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21st Century Voices Interview with Playwright Gina Stevensen

December 26, 2018
As 2018 comes to an end we’re looking forward to kicking off the new year with new plays! Our 21st Century Voices: New Play Festival will run January 3rd-6th featuring five staged readings and talkbacks with playwrights from all over the country. Here’s an interview with New York based playwright Gina Stevensen whose play THE COLONY will be presented on Thursday January 3rd at 8pm.

 

Synopsis of THE COLONY

In 1924 Virginia, a dirt-poor young woman named Carrie Buck is brought to a mysterious medical facility. No one will tell her why she’s here, or where her two-month-old daughter is. All she knows is that her mother lives here – the mother who abandoned her when she was a child. The Doctor in charge is a charming progressive, a student of the new science of heredity and genes. In Carrie, he finds the missing link his entire movement has been searching for, placing her at the center of an unbelievable chain of events that will lead all the way to the Supreme Court. Based on true events, The Colony asks the question: how does our society, past and present, determine the value of its female bodies?

What are you most looking forward to about 21st Century Voices?

I am absolutely thrilled to be participating in 21st Century Voices! I’m looking forward to collaborating with a new team of artists and learning more about my play by experiencing it alongside the St. Pete community. (I’m also not disappointed to get a break from the NYC weather…!)

What inspired you to write this play?

In the summer of 2017 I stumbled upon the text from the Supreme Court’s 1927 decision in the case Buck vs. Bell. Its language and its shocking ramifications transfixed me. The more I researched the more invested I became in the story of Carrie Buck, the woman at the center of the case, and in the necessity and relevance of her story to our country right now. I set out to write this play as a warning, a way for us to look back at this slice of our recent past, but then…well, no spoilers. To be intentionally vague, let’s just say that the more I learned the more things got REAL. Like, really real.

What has the life of your play been like thus far?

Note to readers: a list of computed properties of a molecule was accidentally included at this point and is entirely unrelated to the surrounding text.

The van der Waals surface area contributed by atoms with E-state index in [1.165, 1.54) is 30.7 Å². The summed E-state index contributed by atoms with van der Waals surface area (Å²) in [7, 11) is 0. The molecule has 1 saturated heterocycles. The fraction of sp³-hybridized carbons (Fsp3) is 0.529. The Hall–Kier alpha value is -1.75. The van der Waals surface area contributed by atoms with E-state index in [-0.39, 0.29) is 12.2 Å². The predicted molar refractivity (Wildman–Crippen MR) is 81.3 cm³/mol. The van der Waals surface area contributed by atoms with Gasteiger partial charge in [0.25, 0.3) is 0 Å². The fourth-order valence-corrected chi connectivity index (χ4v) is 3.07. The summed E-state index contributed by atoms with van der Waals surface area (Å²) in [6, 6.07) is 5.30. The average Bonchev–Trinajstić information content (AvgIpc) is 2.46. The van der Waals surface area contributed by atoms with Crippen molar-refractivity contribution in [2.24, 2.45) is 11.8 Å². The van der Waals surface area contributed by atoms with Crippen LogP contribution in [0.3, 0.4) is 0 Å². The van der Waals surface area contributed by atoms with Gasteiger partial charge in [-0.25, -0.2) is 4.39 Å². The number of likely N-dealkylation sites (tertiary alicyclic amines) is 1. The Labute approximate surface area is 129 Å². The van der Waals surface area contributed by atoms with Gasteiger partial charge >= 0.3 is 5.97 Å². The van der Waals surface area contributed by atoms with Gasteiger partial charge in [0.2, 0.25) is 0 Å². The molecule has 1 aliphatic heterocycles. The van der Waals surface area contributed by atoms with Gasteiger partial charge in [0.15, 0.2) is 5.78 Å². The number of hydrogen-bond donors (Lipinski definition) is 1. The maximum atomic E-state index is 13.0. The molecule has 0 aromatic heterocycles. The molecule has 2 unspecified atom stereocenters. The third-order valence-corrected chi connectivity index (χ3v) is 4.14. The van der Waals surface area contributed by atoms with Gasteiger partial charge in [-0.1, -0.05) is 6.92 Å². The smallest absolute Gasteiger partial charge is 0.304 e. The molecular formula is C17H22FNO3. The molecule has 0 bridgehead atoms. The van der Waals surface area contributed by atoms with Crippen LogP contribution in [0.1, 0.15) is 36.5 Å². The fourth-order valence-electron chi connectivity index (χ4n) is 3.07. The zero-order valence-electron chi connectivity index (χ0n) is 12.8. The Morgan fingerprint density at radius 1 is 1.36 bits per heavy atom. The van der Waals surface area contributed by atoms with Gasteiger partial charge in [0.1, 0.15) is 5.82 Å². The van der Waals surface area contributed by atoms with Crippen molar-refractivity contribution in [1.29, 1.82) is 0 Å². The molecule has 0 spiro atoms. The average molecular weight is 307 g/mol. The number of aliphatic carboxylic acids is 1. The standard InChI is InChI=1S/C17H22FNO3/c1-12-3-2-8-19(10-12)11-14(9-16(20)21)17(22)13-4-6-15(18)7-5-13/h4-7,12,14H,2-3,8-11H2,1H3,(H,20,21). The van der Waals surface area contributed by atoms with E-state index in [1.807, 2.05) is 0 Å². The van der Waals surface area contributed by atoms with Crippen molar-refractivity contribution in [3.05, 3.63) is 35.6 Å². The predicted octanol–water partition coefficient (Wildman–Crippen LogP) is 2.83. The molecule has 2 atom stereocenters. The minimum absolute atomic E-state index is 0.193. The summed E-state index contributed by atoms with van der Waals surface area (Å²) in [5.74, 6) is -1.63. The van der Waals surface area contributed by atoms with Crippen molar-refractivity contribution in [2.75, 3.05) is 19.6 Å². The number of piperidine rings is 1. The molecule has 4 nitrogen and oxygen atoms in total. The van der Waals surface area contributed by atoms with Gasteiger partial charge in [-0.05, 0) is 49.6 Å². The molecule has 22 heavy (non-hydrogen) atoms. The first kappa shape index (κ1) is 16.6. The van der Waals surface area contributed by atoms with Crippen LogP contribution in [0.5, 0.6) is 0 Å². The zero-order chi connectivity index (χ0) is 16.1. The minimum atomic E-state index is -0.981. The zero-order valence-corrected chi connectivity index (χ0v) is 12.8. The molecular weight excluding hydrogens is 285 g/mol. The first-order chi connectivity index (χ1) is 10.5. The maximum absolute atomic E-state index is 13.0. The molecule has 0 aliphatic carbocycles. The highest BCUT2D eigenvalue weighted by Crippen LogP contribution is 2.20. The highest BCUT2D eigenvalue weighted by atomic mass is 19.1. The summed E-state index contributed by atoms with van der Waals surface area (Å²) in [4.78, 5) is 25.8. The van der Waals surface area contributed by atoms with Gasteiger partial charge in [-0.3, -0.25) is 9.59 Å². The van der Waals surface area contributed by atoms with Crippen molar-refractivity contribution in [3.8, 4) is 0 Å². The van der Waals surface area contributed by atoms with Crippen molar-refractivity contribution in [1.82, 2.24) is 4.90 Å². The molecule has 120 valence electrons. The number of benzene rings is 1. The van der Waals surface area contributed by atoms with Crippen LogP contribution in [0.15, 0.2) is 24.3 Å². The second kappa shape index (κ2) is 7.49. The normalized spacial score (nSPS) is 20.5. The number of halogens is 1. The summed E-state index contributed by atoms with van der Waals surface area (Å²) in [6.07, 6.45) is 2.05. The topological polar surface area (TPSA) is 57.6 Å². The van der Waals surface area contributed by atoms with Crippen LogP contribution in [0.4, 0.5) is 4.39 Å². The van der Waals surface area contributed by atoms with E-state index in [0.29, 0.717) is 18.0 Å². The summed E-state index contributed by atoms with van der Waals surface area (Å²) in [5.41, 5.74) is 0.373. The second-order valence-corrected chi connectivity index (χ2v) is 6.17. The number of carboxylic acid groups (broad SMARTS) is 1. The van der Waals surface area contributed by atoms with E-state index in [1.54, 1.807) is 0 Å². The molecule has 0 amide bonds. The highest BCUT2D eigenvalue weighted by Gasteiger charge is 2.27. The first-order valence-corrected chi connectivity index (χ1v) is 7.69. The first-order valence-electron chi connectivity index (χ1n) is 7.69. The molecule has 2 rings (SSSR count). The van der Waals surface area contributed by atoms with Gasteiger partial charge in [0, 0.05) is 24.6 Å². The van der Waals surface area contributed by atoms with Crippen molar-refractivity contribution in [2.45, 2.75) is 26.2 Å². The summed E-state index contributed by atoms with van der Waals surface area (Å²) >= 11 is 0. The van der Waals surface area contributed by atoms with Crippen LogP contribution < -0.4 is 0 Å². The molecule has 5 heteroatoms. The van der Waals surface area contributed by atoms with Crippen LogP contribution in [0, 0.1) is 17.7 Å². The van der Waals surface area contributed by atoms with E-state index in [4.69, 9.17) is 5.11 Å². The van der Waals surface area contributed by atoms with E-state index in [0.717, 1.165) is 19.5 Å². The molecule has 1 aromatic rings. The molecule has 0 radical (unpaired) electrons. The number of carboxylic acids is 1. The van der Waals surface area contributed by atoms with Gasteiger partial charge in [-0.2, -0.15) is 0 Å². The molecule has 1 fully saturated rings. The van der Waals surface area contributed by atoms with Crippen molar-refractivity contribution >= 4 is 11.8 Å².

I started researching and writing this play in the summer of 2017 for my MFA playwriting thesis at Columbia University. After the thesis production this past April, it was chosen for a summer reading series at the off-Broadway theater Urban Stages. I continued to develop and re-write the play with a writers’ group in NYC called The Joust, who then produced a workshop of it in November.

What do you hope to gain from having a director and actors work with your piece?

The rehearsal room is my favorite place on the planet. The impulses actors and directors bring to a play inevitably allow me to see the text in totally new ways, which is humbling and more than a little magical. This will be my first time working on this play with a director and actors who don’t know me at all. I can’t wait to experience the play through their eyes, and discover what lives clearly on the page and what isn’t quite communicated clearly enough.

What would you like to gain from having an audience hear your play?

There is no better way to learn about your play than to sit in the back of a room and experience it alongside an audience who has never heard it before. The moments of restlessness in an audience, of laughter and sharp intakes of breath all provide essential information about what works and what isn’t yet working. And perhaps more importantly, I’m SO excited for the talkback. I can’t wait to hear what you take away from the play and what questions arise from it. I love talkbacks!

What do you want people to take away from your play?

My dream is that after seeing the play, audiences will run home, do some furious Google searching on the subject matter, tell five friends about what they learned, and then that cycle will repeat until everyone in the country is aware of what the play attempts to unearth. But at the very least, I hope people leave the play with a new awareness of the ways we have not yet shaken off many of the most troubling parts of our nation’s history. And with a desire to change that.

What are your hopes for the future life of your play?

Broadway, of course! But really, my priority is actually to get this play to communities all across the country. My hope is that folks who don’t typically see theater will have the chance to see this play, and that there will be talkbacks after every performance which will stimulate a necessary dialogue about class and race and gender.

Do you have any advice for aspiring playwrights?

Read and see as many plays as you possibly can, so you can find inspiration and also so you can steal things. Keep writing exactly the stories you need to tell, the stories you wish you saw more of, the ones that keep you awake at night – those are the stories the world needs!

Visit americanstage.org/new for more info and tickets to our 21st Century Voices: New Play Festival.
Individual Tickets: $10 per reading
All-Access Pass: $40 General Public | $30 American Stage Subscribers & Act 1 Club Members*
*Subscribers & Act 1 Club Members need to call box office for offer.